2. Bike Shorts*

      I like to imagine, both men running towards each other, triumphantly thinking to themselves, “No one put’s Baby in a corner”

    3. Aeryn*

      It is my all-time favourite!

      And I think the CEO sounds lovely, honestly. Clearly self-aware and able to laugh at himself.

    4. Mermaid of the Lunacy*

      One year we had a company fundraiser with the caveat if we raised enough money, the executives would sing karaoke. One came out dressed as Slash and did “Sweet Child”, one sang “9-5,” etc. For the finale, the two (straight, male) organizers of the fundraiser sang the “Dirty Dancing” song as a duet. Clearly no one had vetted the lyrics. When they got to the part that goes “I want you more than you’ll ever know…I know what’s on your mind when you say ‘stay with me tonight'” their faces went pale and they started giggling uncontrollably. We are a pretty straight-laced company, and the rumor was that they got a stern talking-to. LOL!

    5. Mimmy*

      I think I remember reading this before but I still cracked up. My husband was like, “what are you laughing at??” lol. Oh honey, you have no idea the shenanigans that are described on AAM! LOL.

    6. Where’s the Orchestra?*

      The part of that story that makes it so good is the fact that the VP and CEO were able to laugh at themselves – and share that laughter with the rest of the staff.

    7. Ms_Meercat*

      Dirty Dancing really seems to be a thing around holiday Christmas parties. Many moons ago, we were a group of interns in a fairly small office full of also pretty young people. We all went back to the office after the Christmas party and continued in the conference room. The conference room was lower floor level of an old building – so basically a repurposed cellar.
      Time of my life comes on – my friend intern and the head of sales (still young-ish guy) get ready to do the lift, they semi-successfully pull it off, and she smacks her head on the (quite low) ceiling.
      She was fine so it was funny in hindsight, but I’ll never forget sales guys’ face of shock and horror when he thought for a split second he may have done some serious damage. It did sober us all up for about 3,5 seconds :D

      1. La Triviata*

        There are so many variations on that dance. One of our higher-up execs loves it, so I sent her a link to the one of the Kentucky Colonel doing a variation with Mrs. Butterworth, including a lift. There’s also one where He-Man and Skeletor dance in a bar. He-Man has one of the bar maids hold his sword and she topples over from the weight. Also highly amusing.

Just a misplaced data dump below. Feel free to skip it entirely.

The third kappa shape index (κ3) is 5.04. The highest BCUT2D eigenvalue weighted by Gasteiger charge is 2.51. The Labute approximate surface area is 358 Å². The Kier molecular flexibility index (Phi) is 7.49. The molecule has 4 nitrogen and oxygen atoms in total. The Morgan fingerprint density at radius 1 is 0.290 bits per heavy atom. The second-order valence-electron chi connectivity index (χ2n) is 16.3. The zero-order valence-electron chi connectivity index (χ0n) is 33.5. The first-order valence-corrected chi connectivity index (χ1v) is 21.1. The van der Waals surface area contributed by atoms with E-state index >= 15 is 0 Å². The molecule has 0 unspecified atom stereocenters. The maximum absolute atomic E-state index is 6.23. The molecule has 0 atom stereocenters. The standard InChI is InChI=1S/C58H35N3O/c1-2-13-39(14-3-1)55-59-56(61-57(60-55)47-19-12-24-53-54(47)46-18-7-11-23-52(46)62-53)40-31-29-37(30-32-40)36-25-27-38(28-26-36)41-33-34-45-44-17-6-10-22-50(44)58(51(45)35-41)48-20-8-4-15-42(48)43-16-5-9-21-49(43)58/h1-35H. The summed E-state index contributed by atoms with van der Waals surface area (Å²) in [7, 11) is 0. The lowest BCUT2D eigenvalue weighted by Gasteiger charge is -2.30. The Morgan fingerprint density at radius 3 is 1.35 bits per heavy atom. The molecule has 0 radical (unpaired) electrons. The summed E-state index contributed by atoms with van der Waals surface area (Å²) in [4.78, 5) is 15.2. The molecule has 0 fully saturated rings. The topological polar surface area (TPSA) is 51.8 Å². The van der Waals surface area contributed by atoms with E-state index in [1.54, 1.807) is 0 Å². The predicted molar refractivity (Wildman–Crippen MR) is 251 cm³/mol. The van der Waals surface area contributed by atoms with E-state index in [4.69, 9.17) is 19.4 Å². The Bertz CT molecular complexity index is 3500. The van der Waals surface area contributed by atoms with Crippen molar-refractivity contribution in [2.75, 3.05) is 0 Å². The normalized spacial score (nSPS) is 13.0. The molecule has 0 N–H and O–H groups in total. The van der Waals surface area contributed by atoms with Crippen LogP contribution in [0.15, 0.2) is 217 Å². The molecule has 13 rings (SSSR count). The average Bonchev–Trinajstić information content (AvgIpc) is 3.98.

1. MouseMouseMouse*

      So adorable! Love that the colleague’s thought was that by gifting the mold, they’d be making treats together.

      1. Random Dice*

        I skipped all the rest of the letters just to comment. My heart is a melted puddle. Hilariously off in execution, but heartwarming ON in heart.

    2. Blue Horizon*

      I’m very glad she said something, and it turned into a shared funny story instead of a cringe-making experience to be buried and repressed forever.

      …not that I would have handled it that way.

    3. Flossy*

      Completely agree; she meant so well! What an absolute darling (even though the smell probably would have made me hurl, personally)!

    4. Christine*

      My husband has become a pickle guy. His latest experiments have been making kimchee.
      I loathe pickled anything. A jar of mold = kimchee in my opinion!

    1. The Rafters*

      I know. I was crying in laughter over Elf on the Shelf, now I’m crying over the sweetness of 11.

    2. Becca*

      I was feeling a bit grumpy because the dinner I cooked didn’t turn out as I hoped – not any more. It’s wonderful to remember there are people like this in the world. I hope life is as good to them as they are to others.

    3. Where’s the Orchestra?*

      I know – so heartwarming. It’s just like the egg rolls in the other collection post today.

      I love that Alison includes those ones last – it’s a bit of faith in humanity restored.

    4. Les Cargot*

      Someone must be cutting onions for the turkey dressing, where are the tissues? Seriously, #11 is sooo sweet! To all who celebrated, Happy Thanksgiving!

    1. Bronze Betty*

      I think #11 may be my favorite Christmas story ever. It reinforces that, yes, there are very good people in this world.

        1. Oui oui oui all the way home*

          Thank you so much for sharing his name. He deserves credit for being such a kind soul.

    2. Seeking Second Childhood*

      Yes. Yes I am. Unabashedly so. I would love to know who that is to go look him up online and reward him for being the real deal.

      1. Jules the 3rd*

        Based on googling, probably David Radford, season 5, who is still active and touring. I think he’s very good looking, timing is right (over 15 years ago), and with a religious service ethos that matches this story. He and his wife are Grey Havens music, and they did a tour with several other bands in the fall of 2023.

        You can find a list of all Chicago-based contestants at (add https:// before the american):

        And yeah I’m crying. I went to hunt for him before I saw anyone else wondering.

        Season 12 has several people, but it’s too recent and they all just auditioned in Chicago, they’re ‘from’ other places.

      1. Idol fan*